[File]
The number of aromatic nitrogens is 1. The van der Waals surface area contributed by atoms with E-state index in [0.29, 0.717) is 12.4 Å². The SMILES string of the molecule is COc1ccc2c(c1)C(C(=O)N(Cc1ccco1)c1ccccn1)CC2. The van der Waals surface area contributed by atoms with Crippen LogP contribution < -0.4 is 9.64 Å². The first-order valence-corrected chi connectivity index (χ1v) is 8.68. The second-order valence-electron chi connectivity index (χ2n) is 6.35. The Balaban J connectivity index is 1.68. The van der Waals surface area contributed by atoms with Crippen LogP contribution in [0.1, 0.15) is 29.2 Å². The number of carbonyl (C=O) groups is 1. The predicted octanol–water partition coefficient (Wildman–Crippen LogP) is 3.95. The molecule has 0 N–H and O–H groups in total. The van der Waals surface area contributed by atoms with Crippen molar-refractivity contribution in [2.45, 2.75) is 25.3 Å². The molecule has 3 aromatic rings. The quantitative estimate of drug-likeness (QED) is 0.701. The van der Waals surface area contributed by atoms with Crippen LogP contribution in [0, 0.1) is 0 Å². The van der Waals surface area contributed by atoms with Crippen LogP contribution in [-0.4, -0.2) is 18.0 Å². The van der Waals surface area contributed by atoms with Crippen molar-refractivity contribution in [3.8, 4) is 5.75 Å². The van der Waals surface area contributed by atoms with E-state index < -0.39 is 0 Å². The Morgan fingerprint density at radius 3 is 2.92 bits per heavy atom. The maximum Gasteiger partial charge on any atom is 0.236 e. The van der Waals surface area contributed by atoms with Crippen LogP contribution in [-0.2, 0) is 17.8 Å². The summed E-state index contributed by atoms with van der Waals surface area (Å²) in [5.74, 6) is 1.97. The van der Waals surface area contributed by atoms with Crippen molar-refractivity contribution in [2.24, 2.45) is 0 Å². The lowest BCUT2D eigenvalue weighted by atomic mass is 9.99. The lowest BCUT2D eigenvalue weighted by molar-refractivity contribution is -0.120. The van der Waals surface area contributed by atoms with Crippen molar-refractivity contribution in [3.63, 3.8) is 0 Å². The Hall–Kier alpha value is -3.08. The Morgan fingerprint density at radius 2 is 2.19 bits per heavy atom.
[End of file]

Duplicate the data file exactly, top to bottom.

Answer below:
The number of aromatic nitrogens is 1. The van der Waals surface area contributed by atoms with E-state index in [0.29, 0.717) is 12.4 Å². The SMILES string of the molecule is COc1ccc2c(c1)C(C(=O)N(Cc1ccco1)c1ccccn1)CC2. The van der Waals surface area contributed by atoms with Crippen LogP contribution < -0.4 is 9.64 Å². The first-order valence-corrected chi connectivity index (χ1v) is 8.68. The second-order valence-electron chi connectivity index (χ2n) is 6.35. The Balaban J connectivity index is 1.68. The van der Waals surface area contributed by atoms with Crippen LogP contribution in [0.1, 0.15) is 29.2 Å². The number of carbonyl (C=O) groups is 1. The predicted octanol–water partition coefficient (Wildman–Crippen LogP) is 3.95. The molecule has 0 N–H and O–H groups in total. The van der Waals surface area contributed by atoms with Crippen molar-refractivity contribution in [2.45, 2.75) is 25.3 Å². The molecule has 3 aromatic rings. The quantitative estimate of drug-likeness (QED) is 0.701. The van der Waals surface area contributed by atoms with Crippen LogP contribution in [0, 0.1) is 0 Å². The van der Waals surface area contributed by atoms with Crippen LogP contribution in [-0.4, -0.2) is 18.0 Å². The van der Waals surface area contributed by atoms with Crippen molar-refractivity contribution in [3.8, 4) is 5.75 Å². The van der Waals surface area contributed by atoms with E-state index < -0.39 is 0 Å². The Morgan fingerprint density at radius 3 is 2.92 bits per heavy atom. The maximum Gasteiger partial charge on any atom is 0.236 e. The van der Waals surface area contributed by atoms with Crippen LogP contribution in [-0.2, 0) is 17.8 Å². The summed E-state index contributed by atoms with van der Waals surface area (Å²) in [5.74, 6) is 1.97. The van der Waals surface area contributed by atoms with Crippen molar-refractivity contribution in [2.24, 2.45) is 0 Å². The lowest BCUT2D eigenvalue weighted by atomic mass is 9.99. The lowest BCUT2D eigenvalue weighted by molar-refractivity contribution is -0.120. The van der Waals surface area contributed by atoms with Crippen molar-refractivity contribution in [3.63, 3.8) is 0 Å². The Hall–Kier alpha value is -3.08. The Morgan fingerprint density at radius 2 is 2.19 bits per heavy atom.